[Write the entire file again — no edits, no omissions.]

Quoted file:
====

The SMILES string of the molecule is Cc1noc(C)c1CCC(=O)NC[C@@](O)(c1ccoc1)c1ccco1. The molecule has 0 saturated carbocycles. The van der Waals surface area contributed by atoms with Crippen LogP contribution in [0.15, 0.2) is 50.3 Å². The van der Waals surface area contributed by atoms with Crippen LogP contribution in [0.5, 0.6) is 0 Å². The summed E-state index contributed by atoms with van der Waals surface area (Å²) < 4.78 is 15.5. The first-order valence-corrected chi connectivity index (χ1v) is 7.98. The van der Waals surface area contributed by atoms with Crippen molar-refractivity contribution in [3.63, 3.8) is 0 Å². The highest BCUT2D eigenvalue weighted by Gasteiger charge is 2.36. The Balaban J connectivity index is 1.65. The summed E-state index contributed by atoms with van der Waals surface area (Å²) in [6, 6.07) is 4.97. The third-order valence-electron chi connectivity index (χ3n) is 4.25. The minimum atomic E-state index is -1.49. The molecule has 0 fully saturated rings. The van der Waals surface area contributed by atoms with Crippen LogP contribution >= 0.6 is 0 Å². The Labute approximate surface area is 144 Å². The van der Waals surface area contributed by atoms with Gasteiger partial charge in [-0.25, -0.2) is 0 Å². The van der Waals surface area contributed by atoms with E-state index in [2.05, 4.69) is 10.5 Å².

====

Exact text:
The SMILES string of the molecule is Cc1noc(C)c1CCC(=O)NC[C@@](O)(c1ccoc1)c1ccco1. The molecule has 0 saturated carbocycles. The van der Waals surface area contributed by atoms with Crippen LogP contribution in [0.15, 0.2) is 50.3 Å². The van der Waals surface area contributed by atoms with Crippen LogP contribution in [0.5, 0.6) is 0 Å². The summed E-state index contributed by atoms with van der Waals surface area (Å²) < 4.78 is 15.5. The first-order valence-corrected chi connectivity index (χ1v) is 7.98. The van der Waals surface area contributed by atoms with Crippen molar-refractivity contribution in [3.63, 3.8) is 0 Å². The highest BCUT2D eigenvalue weighted by Gasteiger charge is 2.36. The Balaban J connectivity index is 1.65. The summed E-state index contributed by atoms with van der Waals surface area (Å²) in [6, 6.07) is 4.97. The third-order valence-electron chi connectivity index (χ3n) is 4.25. The minimum atomic E-state index is -1.49. The molecule has 0 fully saturated rings. The van der Waals surface area contributed by atoms with Crippen LogP contribution >= 0.6 is 0 Å². The Labute approximate surface area is 144 Å². The van der Waals surface area contributed by atoms with Gasteiger partial charge in [-0.25, -0.2) is 0 Å². The van der Waals surface area contributed by atoms with E-state index in [2.05, 4.69) is 10.5 Å².